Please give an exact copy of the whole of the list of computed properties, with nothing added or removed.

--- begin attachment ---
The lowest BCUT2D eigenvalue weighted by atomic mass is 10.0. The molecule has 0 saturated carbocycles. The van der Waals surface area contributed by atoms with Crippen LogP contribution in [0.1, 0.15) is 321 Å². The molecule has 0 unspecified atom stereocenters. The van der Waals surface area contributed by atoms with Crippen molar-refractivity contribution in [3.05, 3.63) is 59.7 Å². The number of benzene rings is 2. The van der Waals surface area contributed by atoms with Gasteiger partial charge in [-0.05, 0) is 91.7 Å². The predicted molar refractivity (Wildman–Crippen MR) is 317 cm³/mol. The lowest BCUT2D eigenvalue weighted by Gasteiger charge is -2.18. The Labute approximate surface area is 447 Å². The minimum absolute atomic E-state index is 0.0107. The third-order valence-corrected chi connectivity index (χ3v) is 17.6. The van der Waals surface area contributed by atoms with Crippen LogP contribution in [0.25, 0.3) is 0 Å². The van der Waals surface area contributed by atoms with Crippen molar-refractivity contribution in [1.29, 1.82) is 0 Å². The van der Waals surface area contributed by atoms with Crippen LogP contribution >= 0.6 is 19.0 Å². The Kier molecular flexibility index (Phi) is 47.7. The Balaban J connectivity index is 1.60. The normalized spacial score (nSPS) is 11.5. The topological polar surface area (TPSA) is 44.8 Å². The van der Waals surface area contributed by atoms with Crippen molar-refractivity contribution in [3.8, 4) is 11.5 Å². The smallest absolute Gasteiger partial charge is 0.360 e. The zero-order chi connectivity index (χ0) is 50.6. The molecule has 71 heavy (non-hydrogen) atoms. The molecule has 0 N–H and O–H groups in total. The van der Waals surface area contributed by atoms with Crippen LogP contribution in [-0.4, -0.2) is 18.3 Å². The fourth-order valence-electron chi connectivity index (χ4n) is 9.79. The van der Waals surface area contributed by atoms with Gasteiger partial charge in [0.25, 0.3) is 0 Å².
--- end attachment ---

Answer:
The lowest BCUT2D eigenvalue weighted by atomic mass is 10.0. The molecule has 0 saturated carbocycles. The van der Waals surface area contributed by atoms with Crippen LogP contribution in [0.1, 0.15) is 321 Å². The molecule has 0 unspecified atom stereocenters. The van der Waals surface area contributed by atoms with Crippen molar-refractivity contribution in [3.05, 3.63) is 59.7 Å². The number of benzene rings is 2. The van der Waals surface area contributed by atoms with Gasteiger partial charge in [-0.05, 0) is 91.7 Å². The predicted molar refractivity (Wildman–Crippen MR) is 317 cm³/mol. The lowest BCUT2D eigenvalue weighted by Gasteiger charge is -2.18. The Labute approximate surface area is 447 Å². The minimum absolute atomic E-state index is 0.0107. The third-order valence-corrected chi connectivity index (χ3v) is 17.6. The van der Waals surface area contributed by atoms with Crippen LogP contribution in [0.25, 0.3) is 0 Å². The van der Waals surface area contributed by atoms with Crippen molar-refractivity contribution in [1.29, 1.82) is 0 Å². The van der Waals surface area contributed by atoms with Crippen LogP contribution >= 0.6 is 19.0 Å². The Kier molecular flexibility index (Phi) is 47.7. The Balaban J connectivity index is 1.60. The normalized spacial score (nSPS) is 11.5. The topological polar surface area (TPSA) is 44.8 Å². The van der Waals surface area contributed by atoms with Crippen molar-refractivity contribution in [3.8, 4) is 11.5 Å². The smallest absolute Gasteiger partial charge is 0.360 e. The zero-order chi connectivity index (χ0) is 50.6. The molecule has 71 heavy (non-hydrogen) atoms. The molecule has 0 N–H and O–H groups in total. The van der Waals surface area contributed by atoms with Crippen LogP contribution in [-0.4, -0.2) is 18.3 Å². The fourth-order valence-electron chi connectivity index (χ4n) is 9.79. The van der Waals surface area contributed by atoms with Gasteiger partial charge in [0.25, 0.3) is 0 Å².